NEWS ON BROAD/ELEC MEDIA Final

| September 27, 2015

NEWS ON BROAD/ELEC MEDIA Final

1) This answer concerns war coverage. Be sure to label the answers a) and b).

a) Watch a broadcast report (either television or online) of a conflict in the Middle East. Did you find it too graphic? Explain why and be specific. Also, make two references in your answer to Arielle Emmett’s article, “Too Graphic?”

b) In Deborah Lynn Jaramillo’s article, “The Spectacle of War,” she writes in-depth of the complicated methods used by news organizations to cover wars. She poses the question: What purpose does war coverage serve and how do strategies of representation figure into the larger aims? Answer this question using her article for reference.

2) Explain what Reese and Shoemaker describe in “Studying Influences on Media Content,” as media reality and social reality. In your opinion, how close do the media come to representing an objective reality? Give two examples from local or national news broadcast outlets. Be sure to note which outlets you used. If a network or local TV newscast, write down time of day as well.

3) Give one example of celebrity news that, in your opinion, is genuine news and why. In your answer, cite two concepts from Steve Barkin’s article, “Celebrity News.” Discussions in class referenced Comedy Central’s “Daily Show” and whether or not it can be used as a news source. Does it fall under Celebrity News or News/Information and why or why not?

4) In about 200 words, sum up the important points from the article “Forgive Me Now, Fire Me Later: Mass Communication Students’ Ethics Gap Concerning School and Journalism.” (Need to include methodology.)

5) There are two, unrelated, parts to this answer:

a) In “60 Minutes and the News Magazine,” why was the program considered so revolutionary? What was Don Hewitt’s role? How did “60 Minutes” forge new pathways for news programs? You may also use notes from class lecture.

b) What is the meaning of Cultural Chaos in terms of news in a globalized world, according to Brian McNair’s study?

http://www.poynter.org/latest-news/mediawire/192028/newsweek-to-reduce-staff-eliminate-print-edition-as-it-goes-digital-only-in-2013/#.UIGoH5IcvCc.email

Too Graphic? : http://www.ajr.org/article.asp?id=4858

Forgive Me Now, Fire Me Later: http://www.academia.edu/280503/Forgive_Me_Now_Fire_Me_Later_Mass_Communication_Students_Ethics_Gap_on_Academic_and_Journalistic_Ethics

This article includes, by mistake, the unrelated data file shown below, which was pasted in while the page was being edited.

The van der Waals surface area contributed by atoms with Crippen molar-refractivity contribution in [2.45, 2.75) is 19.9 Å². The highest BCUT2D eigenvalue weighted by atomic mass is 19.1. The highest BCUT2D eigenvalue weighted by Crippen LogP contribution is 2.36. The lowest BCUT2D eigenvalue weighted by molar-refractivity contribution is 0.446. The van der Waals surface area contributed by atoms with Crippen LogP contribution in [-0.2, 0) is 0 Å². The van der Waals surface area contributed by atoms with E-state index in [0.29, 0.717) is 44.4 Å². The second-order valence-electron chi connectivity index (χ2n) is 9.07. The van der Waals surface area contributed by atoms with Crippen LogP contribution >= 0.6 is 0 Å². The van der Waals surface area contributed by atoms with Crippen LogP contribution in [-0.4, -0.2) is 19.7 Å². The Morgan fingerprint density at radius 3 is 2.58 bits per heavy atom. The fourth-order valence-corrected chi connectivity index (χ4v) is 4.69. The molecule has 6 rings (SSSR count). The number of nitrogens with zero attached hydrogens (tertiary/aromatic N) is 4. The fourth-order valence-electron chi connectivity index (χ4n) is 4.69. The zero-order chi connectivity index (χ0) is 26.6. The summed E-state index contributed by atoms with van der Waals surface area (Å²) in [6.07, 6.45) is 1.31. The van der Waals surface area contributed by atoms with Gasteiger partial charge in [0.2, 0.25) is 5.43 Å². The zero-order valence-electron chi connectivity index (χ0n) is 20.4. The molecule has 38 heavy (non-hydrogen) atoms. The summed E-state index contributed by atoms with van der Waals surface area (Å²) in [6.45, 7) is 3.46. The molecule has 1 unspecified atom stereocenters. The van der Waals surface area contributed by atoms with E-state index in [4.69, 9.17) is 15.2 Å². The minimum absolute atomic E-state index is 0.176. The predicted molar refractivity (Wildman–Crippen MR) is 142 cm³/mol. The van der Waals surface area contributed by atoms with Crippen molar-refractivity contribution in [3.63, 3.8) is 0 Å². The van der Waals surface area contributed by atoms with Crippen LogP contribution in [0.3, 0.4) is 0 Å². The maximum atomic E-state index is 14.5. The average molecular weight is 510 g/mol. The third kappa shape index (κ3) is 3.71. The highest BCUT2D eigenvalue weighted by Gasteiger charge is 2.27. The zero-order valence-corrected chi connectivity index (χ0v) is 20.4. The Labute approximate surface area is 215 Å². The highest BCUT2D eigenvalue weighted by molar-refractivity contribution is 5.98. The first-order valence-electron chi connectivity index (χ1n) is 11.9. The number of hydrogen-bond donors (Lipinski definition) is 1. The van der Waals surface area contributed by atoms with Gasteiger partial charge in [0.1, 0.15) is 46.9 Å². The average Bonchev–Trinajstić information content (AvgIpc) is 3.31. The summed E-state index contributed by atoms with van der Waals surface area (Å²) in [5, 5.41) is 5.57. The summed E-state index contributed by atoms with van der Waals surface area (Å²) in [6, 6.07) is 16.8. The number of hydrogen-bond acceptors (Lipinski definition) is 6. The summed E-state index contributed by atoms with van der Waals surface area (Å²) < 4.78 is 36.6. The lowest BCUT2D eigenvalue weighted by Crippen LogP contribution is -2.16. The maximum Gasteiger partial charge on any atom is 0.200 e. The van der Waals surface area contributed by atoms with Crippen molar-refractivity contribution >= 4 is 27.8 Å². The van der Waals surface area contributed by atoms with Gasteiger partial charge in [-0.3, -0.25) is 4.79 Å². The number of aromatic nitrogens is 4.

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Escape from Slavery Choose three of the seven essay questions below and write a minimum of 1-page, typed, double spaced on each of three questions. This may be posted on MyCourses anytime during the last week of classes or just before the final exam on Tuesday, December 11th. I have provided a link to post on MyCourses. 1. Bok, our hero and narrator, refers to this memoir as ?my own attempt to offer documentation of the existence of slavery in Sudan: my life, my story.? Beyond an expos? of contemporary slavery, discuss what you learned from the book about the geography, politics, culture, and history of Africa?especially Sudan. Revisit the map that begins the book, explaining how each of these points figures into Bok?s account: Nyamlell, Khartoum, Wadi Halfa, Cairo, and the Nile. 5 2. ?Today,? Bok writes early on, ?about twenty percent of the people of southern Sudan [are] Christians, adopting the version of Christianity of the local missionaries who happened to move to their area.? (The other eighty percent believe in a traditional African religion.) The government of Sudan, by contrast, is (as Bok notes elsewhere) ?a Taliban-like Islamist regime committed to ruling the entire country according [to] the Koran.? Explain how this conflict manifests itself throughout Bok?s memoir. Why do you think one critic said this book gives us ?a glimpse into what can happen when religion is the impetus in the governing of a nation?? 3. The first speech Bok gives about his life as a slave occurs at the Southern Baptist Church in Roxbury, Massachusetts. Why does the pastor introducing Bok tell the children in his congregation that they especially ?need to hear? Bok?s words? If you were to recommend Bok?s account to a certain audience, who would it be? Why? 4. Basketball, expensive sneakers, all sorts of music on the radio: Bok finds much to enjoy in American pop culture. But what about the difficulties of his Americanization? Discuss the problems Bok faced in adjusting to life here. Also discuss what you learned from this book about emigrating to (or gaining citizenship in) the U.S. 5. Many readers of Bok?s memoir will be shocked to learn that slavery still exists today, and that several million people are currently enslaved worldwide. In Sudan, of course, the problem is especially severe, and this brings us to the central question of Bok?s Afterword: ?How could the rest of the world let such terrible things happen to my people?? How does Bok?s friend and mentor Charles Jacobs answer this urgent query? Explain the racist undertones that Charles identifies within the international human rights community. Do you agree with him? Why or why not? 6. Discuss several challenges that Gabriel Bethou described in his storyline escaping from Sudan, becoming a refugee in Kenya, immigrating and adjusting to life in the United States and finally reuniting with his family. How has Francis Bok been influential to Gabe? 7. In his lecture on Tuesday, December 4th, Professor David Dennis provided a context to define and compare the concepts of genocide and oppression. At what point does oppression and approval from a government, in considering the treatment of its people, turn from pure racism to genocide? What are the historian?s guidelines for genocide and how is Sudan viewed in this situation compared to examples of two other countries?